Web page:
An extremely unpopular Canadian anti-terror bill was in the works last year and would have had no chance of being passed due to its unprecedented removal of Canadian’s rights and spying and detainment powers endowed to Canada’s law enforcement and intelligence agencies — the power to arrest and detain for as long as they see fit even before a crime has been committed, in fact. Fortunately for the tyrannous government proposing the bill, an event shook the nation — the Ottawa Parliament shooting last October — just before it was publicly introduced, and as a result Bill C51 was quickly put to a passing vote — three times over. Unfortunately for the government though, a few Canadians fully exposed the Parliament shooting as a complete fabrication — a hoax on the average Canadian citizen. What they said happened simply didn’t. Nothing did.
A big part of this hoax being pulled off was thanks to Canada’s main news source, the Canadian Broadcasting Corporation, which itself is government owned and operated. The main propagandist spewing lies to old women and men in front of their TVs and radio at that time was a character by the name of Evan Solomon, host of CBC’s Power and Politics, where the main narrative to the Ottawa incident was told from, and CBC Radio’s The House, where Solomon reinforced the lies without a stutter.
It was Solomon who gave viewers the ridiculous story of Canada’s Sgt at Arms, 58-year old Kevin Vickers, heroically jumping through the air — through a hail of bullets I might add — and flipping on his back to fire his gun, still mid air, into the throat of reported gunman Michael Zehaf-Bibeau. This was reported as the kill shot. Yeah right!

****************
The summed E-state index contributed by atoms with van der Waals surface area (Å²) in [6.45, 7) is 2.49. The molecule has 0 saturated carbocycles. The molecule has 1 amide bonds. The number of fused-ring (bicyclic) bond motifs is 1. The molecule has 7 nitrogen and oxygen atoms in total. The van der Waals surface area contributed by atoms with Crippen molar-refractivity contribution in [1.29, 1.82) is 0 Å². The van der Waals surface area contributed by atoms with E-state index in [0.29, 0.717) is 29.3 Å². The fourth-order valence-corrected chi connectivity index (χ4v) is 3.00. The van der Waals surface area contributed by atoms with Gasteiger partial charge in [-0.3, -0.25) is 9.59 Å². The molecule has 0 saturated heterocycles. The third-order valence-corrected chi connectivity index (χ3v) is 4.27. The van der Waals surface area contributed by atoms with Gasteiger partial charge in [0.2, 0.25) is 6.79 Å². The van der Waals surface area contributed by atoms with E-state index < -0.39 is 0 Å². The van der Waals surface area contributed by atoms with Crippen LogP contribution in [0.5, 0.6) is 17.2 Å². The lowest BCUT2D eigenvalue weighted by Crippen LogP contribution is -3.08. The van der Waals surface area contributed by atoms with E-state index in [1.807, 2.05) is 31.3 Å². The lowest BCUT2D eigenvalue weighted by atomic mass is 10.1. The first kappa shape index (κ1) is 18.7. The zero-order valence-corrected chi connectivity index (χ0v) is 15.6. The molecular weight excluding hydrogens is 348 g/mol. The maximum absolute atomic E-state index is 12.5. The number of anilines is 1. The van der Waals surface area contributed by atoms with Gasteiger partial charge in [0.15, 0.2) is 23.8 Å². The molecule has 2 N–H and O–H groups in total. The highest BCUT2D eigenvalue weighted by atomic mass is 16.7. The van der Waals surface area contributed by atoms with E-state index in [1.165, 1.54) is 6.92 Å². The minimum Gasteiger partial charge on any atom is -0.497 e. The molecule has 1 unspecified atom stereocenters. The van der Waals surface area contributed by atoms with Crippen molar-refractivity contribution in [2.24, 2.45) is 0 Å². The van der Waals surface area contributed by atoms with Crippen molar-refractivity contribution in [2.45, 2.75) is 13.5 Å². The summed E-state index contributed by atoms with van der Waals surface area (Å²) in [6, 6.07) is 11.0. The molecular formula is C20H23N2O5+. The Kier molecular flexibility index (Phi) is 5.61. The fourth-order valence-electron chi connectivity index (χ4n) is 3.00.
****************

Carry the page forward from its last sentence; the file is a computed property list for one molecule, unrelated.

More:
Solomon also reported on his nightly news program that shots were fired through the wall of an alcove outside of Parliament’s library, showing pictures of the “bullet holes” as he explained what happened. Unfortunately these pictures were proven to have been taken a year and a half prior to the event through something as simple as Google Maps, which today still shows the same holes reported to be bullet holes with a caption over top showing the date to be April of 2013, not October 2014. Despite what Solomon said on behalf of CBC, these weren’t even bullet holes. It was all a lie and Solomon was at the helm.
Well wouldn’t you know it? Karma has been served, somewhat. For those who needed further proof that this guy is a crafty, lying, selfish, deceitful scumball that will lie right to your face with a smile while he picks your back pocket, Evan Solomon, Canada’s top political anchor next to Peter Mansbridge — who hosts The National, which Solomon was set to take over upon Mansbridge’s retirement — a man who has hosted CBC shows since 1994; the sociopathic deceiver himself, has been officially fired from the CBC. His reputation has been destroyed, well, what reputation he had, which was pathetic to begin with. His shows on both CBC Radio and CBC TV are finished, well, for him at least. Good riddance, Goebbels!
But it wasn’t the biggest lie in Canadian history that got Solomon canned. It was his dealings in the world of expensive art.
According to the Star, a Toronto-based news source, Solomon was brokering expensive pieces of art to — and taking secret commissions from — famous international millionaires that appeared as guests on his shows; people such as Jim Balsillie, co-founder of Research In Motion and Blackberry, and Mark Carney, former governor of the Bank of Canada and current governor of the Bank of England.
“In email correspondence between Solomon and art collector Bruce Bailey, Solomon uses code words to disguise the identity of each man: Carney is “the Guv” and Balsillie is “Anka,” the latter an apparent reference to a similarity in looks with singer Paul Anka.